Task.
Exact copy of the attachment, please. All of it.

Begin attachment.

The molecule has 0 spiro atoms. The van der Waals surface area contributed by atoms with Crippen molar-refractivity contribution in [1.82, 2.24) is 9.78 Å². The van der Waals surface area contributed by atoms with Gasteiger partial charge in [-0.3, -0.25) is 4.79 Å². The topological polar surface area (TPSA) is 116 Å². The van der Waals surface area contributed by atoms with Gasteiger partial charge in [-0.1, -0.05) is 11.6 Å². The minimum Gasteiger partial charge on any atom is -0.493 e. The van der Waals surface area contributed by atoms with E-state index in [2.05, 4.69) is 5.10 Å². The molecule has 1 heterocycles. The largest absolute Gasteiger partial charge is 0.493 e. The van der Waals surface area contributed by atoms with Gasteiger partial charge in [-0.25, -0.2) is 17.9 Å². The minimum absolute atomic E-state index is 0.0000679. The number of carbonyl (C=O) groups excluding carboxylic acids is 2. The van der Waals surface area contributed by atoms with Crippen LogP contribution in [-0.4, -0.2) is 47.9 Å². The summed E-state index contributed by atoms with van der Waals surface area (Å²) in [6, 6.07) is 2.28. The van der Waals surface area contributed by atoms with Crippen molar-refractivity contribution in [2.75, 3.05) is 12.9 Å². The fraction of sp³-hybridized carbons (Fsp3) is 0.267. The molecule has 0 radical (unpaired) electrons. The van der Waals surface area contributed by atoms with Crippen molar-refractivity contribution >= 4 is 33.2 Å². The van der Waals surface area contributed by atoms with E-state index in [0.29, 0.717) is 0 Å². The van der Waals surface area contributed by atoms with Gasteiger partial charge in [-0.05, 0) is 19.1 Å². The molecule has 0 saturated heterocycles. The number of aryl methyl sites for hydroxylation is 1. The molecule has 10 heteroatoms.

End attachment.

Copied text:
The molecule has 0 spiro atoms. The van der Waals surface area contributed by atoms with Crippen molar-refractivity contribution in [1.82, 2.24) is 9.78 Å². The van der Waals surface area contributed by atoms with Gasteiger partial charge in [-0.3, -0.25) is 4.79 Å². The topological polar surface area (TPSA) is 116 Å². The van der Waals surface area contributed by atoms with Gasteiger partial charge in [-0.1, -0.05) is 11.6 Å². The minimum Gasteiger partial charge on any atom is -0.493 e. The van der Waals surface area contributed by atoms with E-state index in [2.05, 4.69) is 5.10 Å². The molecule has 1 heterocycles. The largest absolute Gasteiger partial charge is 0.493 e. The van der Waals surface area contributed by atoms with Gasteiger partial charge in [-0.25, -0.2) is 17.9 Å². The minimum absolute atomic E-state index is 0.0000679. The number of carbonyl (C=O) groups excluding carboxylic acids is 2. The van der Waals surface area contributed by atoms with Crippen LogP contribution in [-0.4, -0.2) is 47.9 Å². The summed E-state index contributed by atoms with van der Waals surface area (Å²) in [6, 6.07) is 2.28. The van der Waals surface area contributed by atoms with Crippen molar-refractivity contribution in [2.75, 3.05) is 12.9 Å². The fraction of sp³-hybridized carbons (Fsp3) is 0.267. The molecule has 0 radical (unpaired) electrons. The van der Waals surface area contributed by atoms with Crippen molar-refractivity contribution >= 4 is 33.2 Å². The van der Waals surface area contributed by atoms with E-state index in [0.29, 0.717) is 0 Å². The van der Waals surface area contributed by atoms with Gasteiger partial charge in [-0.05, 0) is 19.1 Å². The molecule has 0 saturated heterocycles. The number of aryl methyl sites for hydroxylation is 1. The molecule has 10 heteroatoms.